David R. Morrow
American University
Many commentators fear that climate engineering research might lead policy-makers to reduce mitigation efforts. Most of the literature on this so-called ‘moral hazard’ problem focuses on the prediction that climate engineering research would reduce mitigation efforts. This paper focuses on a related ethical question: Why would it be a bad thing if climate engineering research obstructed mitigation? If climate engineering promises to be effective enough, it might justify some reduction in mitigation. Climate policy portfolios involving sufficiently large or poorly planned reductions in mitigation, however, could lead to an outcome that would be worse than the portfolio that would be chosen in the absence of further climate engineering research. This paper applies three ethical perspectives to describe the kinds of portfolios that would be worse than that ‘baseline portfolio’. The literature on climate engineering identifies various mechanisms that might cause policy-makers to choose these inferior portfolios, but it is difficult to know in advance whether the existence of these mechanisms means that climate engineering research really would lead to a worse outcome. In the light of that uncertainty, a precautionary approach suggests that researchers should take measures to reduce the risk of mitigation obstruction. Several such measures are suggested.
Keywords climate engineering  geoengineering  moral hazard  risk compensation  precautionary principle
Categories No categories specified
(categorize this paper)
Edit this record
Mark as duplicate
Export citation
Find it on Scholar
Request removal from index
Revision history

Download options

PhilArchive copy

Upload a copy of this paper     Check publisher's policy     Papers currently archived: 69,979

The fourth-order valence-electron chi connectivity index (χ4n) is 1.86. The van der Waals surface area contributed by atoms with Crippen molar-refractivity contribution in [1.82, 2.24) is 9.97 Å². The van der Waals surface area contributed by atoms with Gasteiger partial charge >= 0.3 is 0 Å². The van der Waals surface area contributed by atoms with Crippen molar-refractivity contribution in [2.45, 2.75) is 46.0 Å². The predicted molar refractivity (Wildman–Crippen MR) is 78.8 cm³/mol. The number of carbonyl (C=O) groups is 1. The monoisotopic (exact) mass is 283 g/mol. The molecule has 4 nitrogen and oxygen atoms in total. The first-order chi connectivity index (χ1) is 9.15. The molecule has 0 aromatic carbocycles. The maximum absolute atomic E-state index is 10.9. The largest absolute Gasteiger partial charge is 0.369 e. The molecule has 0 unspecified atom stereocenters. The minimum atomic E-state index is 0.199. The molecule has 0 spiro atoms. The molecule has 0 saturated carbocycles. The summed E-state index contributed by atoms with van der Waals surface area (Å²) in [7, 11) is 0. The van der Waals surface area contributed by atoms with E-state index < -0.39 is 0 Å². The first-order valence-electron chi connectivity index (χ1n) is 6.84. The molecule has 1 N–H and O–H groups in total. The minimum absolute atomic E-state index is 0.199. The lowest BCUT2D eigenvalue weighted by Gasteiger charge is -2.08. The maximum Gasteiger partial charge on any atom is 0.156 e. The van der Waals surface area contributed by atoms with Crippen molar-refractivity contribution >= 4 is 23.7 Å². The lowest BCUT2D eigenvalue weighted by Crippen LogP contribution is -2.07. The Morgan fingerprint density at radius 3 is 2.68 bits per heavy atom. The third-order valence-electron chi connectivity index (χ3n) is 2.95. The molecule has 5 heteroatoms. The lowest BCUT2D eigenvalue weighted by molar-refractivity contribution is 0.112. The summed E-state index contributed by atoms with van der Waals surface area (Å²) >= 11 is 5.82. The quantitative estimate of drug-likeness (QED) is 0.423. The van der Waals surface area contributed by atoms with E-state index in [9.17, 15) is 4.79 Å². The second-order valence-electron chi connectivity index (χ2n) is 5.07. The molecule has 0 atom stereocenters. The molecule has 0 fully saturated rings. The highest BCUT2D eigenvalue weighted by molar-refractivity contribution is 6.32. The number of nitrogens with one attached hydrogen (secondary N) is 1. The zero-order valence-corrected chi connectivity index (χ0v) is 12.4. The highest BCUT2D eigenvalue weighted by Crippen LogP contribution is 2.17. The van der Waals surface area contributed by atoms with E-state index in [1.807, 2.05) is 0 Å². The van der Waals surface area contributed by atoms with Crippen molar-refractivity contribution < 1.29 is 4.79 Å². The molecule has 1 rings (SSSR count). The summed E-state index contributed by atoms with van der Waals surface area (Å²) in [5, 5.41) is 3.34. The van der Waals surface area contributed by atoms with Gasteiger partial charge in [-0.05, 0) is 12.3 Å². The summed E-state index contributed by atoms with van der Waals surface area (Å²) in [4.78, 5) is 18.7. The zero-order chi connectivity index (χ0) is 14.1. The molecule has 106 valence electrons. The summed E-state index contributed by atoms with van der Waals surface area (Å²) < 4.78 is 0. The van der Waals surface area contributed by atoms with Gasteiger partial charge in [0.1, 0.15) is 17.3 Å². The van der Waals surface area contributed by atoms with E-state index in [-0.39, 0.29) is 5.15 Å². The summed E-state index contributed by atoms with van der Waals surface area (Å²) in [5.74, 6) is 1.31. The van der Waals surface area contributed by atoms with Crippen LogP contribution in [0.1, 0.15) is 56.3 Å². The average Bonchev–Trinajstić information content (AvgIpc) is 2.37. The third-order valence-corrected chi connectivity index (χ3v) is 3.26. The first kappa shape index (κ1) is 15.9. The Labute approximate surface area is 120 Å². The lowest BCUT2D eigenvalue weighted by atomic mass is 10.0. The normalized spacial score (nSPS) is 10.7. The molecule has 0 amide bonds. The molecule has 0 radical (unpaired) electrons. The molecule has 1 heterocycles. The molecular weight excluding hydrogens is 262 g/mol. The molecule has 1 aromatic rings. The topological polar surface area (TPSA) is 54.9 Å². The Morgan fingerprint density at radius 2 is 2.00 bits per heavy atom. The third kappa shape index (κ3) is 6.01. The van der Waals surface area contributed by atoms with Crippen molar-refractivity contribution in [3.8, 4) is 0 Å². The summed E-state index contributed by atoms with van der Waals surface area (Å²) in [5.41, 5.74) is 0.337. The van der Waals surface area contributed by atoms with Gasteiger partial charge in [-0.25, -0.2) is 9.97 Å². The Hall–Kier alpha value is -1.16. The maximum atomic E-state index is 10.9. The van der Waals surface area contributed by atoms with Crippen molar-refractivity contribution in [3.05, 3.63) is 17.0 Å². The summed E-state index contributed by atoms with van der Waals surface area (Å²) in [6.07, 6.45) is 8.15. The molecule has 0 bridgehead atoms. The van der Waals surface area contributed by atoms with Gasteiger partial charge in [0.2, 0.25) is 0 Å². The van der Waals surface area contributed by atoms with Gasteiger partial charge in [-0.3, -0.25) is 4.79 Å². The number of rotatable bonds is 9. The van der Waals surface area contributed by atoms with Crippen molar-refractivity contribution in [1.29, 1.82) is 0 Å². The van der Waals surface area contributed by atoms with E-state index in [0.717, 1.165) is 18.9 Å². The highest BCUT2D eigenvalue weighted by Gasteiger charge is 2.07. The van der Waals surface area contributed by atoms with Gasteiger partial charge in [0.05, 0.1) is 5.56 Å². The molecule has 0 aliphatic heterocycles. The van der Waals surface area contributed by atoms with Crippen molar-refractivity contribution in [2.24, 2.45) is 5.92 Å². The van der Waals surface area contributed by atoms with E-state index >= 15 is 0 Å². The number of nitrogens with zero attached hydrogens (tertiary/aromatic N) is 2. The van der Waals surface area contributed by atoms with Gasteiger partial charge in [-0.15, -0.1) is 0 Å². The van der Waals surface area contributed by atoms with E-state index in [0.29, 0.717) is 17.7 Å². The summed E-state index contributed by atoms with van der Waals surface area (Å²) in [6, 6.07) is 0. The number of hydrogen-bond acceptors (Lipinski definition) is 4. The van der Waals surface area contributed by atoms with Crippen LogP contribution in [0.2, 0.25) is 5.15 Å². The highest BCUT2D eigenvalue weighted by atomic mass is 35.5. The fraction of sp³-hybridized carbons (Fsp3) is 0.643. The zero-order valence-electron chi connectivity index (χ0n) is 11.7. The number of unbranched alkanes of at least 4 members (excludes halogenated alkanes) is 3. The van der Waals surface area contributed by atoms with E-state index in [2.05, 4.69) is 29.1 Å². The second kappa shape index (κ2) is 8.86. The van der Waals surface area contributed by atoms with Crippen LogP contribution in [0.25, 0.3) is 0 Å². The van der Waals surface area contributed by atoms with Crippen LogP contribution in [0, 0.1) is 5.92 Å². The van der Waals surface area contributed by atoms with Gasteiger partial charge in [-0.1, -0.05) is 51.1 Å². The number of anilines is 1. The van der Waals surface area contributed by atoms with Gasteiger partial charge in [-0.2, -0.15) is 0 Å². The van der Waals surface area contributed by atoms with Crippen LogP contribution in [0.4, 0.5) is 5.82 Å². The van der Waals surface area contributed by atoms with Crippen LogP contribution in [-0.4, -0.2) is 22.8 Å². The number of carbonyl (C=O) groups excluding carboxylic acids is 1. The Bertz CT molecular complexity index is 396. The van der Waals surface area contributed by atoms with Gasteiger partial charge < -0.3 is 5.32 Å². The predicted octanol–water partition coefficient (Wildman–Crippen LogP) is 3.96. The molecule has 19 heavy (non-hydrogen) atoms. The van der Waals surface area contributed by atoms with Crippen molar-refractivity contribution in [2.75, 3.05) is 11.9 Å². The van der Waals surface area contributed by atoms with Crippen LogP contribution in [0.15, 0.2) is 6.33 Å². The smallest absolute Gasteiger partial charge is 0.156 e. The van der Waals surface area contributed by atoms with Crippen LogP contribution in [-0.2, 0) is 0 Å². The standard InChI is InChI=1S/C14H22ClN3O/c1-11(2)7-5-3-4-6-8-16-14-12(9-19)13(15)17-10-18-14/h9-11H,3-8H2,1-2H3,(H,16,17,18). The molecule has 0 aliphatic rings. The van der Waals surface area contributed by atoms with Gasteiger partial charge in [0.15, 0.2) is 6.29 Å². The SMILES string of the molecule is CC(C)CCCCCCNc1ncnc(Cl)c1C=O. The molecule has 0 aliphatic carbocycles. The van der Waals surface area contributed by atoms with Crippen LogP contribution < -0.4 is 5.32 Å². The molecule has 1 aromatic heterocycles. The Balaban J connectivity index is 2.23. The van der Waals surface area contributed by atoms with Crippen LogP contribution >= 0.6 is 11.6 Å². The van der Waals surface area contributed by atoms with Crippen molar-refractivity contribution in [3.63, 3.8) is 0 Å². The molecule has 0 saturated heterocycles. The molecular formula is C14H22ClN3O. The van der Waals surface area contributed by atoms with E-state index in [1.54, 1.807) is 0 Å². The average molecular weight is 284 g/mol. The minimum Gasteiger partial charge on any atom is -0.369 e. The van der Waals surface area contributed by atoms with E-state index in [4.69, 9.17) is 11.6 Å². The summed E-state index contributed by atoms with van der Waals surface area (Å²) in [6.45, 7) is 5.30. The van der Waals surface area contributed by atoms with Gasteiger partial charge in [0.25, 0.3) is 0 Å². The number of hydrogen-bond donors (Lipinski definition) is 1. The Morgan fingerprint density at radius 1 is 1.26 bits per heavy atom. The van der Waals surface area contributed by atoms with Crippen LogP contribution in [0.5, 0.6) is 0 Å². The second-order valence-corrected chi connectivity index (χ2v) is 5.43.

External links

Setup an account with your affiliations in order to access resources via your University's proxy server
Configure custom proxy (use this if your affiliation does not provide a proxy)
Through your library

References found in this work BETA

No references found.

Add more references

Citations of this work BETA

Aerosol Geoengineering Deployment and Fairness.Toby Svoboda - 2016 - Environmental Values 25 (1):51-68.
Who May Geoengineer: Global Domination, Revolution, and Solar Radiation Management.Patrick Smith - 2021 - Global Justice : Theory Practice Rhetoric 13 (1):138-165.

Add more citations

Similar books and articles

Human Engineering and Climate Change.S. Matthew Liao, Anders Sandberg & Rebecca Roache - 2012 - Ethics, Policy and Environment 15 (2):206 - 221.
Wants and Needs in Mitigation Policy.David R. Morrow - 2015 - Climatic Change 130 (3):335–345.
Geoengineering and the Precautionary Principle.Kevin Elliott - 2010 - International Journal of Applied Philosophy 24 (2):237-253.


Added to PP index

Total views
59 ( #192,875 of 2,504,849 )

Recent downloads (6 months)
2 ( #277,627 of 2,504,849 )

How can I increase my downloads?


My notes